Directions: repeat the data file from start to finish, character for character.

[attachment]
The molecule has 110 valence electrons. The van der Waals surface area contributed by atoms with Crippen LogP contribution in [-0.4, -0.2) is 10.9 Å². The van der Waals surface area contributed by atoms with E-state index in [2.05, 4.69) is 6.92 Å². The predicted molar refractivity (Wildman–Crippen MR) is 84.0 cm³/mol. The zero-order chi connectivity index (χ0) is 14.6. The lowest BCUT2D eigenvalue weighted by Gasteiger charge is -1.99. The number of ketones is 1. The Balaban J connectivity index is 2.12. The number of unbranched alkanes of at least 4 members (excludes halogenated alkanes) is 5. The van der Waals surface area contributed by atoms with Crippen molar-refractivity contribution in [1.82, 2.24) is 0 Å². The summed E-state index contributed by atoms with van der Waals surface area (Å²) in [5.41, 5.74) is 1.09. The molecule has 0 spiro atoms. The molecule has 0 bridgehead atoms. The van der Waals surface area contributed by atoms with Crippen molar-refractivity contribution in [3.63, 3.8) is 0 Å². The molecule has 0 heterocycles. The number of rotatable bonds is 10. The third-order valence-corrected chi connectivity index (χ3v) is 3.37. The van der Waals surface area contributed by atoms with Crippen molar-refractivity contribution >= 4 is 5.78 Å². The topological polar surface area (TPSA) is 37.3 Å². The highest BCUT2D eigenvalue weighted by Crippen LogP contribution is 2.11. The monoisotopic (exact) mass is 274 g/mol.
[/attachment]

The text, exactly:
The molecule has 110 valence electrons. The van der Waals surface area contributed by atoms with Crippen LogP contribution in [-0.4, -0.2) is 10.9 Å². The van der Waals surface area contributed by atoms with E-state index in [2.05, 4.69) is 6.92 Å². The predicted molar refractivity (Wildman–Crippen MR) is 84.0 cm³/mol. The zero-order chi connectivity index (χ0) is 14.6. The lowest BCUT2D eigenvalue weighted by Gasteiger charge is -1.99. The number of ketones is 1. The Balaban J connectivity index is 2.12. The number of unbranched alkanes of at least 4 members (excludes halogenated alkanes) is 5. The van der Waals surface area contributed by atoms with Crippen molar-refractivity contribution in [1.82, 2.24) is 0 Å². The summed E-state index contributed by atoms with van der Waals surface area (Å²) in [5.41, 5.74) is 1.09. The molecule has 0 spiro atoms. The molecule has 0 bridgehead atoms. The van der Waals surface area contributed by atoms with Crippen molar-refractivity contribution in [3.63, 3.8) is 0 Å². The molecule has 0 heterocycles. The number of rotatable bonds is 10. The third-order valence-corrected chi connectivity index (χ3v) is 3.37. The van der Waals surface area contributed by atoms with Crippen molar-refractivity contribution >= 4 is 5.78 Å². The topological polar surface area (TPSA) is 37.3 Å². The highest BCUT2D eigenvalue weighted by Crippen LogP contribution is 2.11. The monoisotopic (exact) mass is 274 g/mol.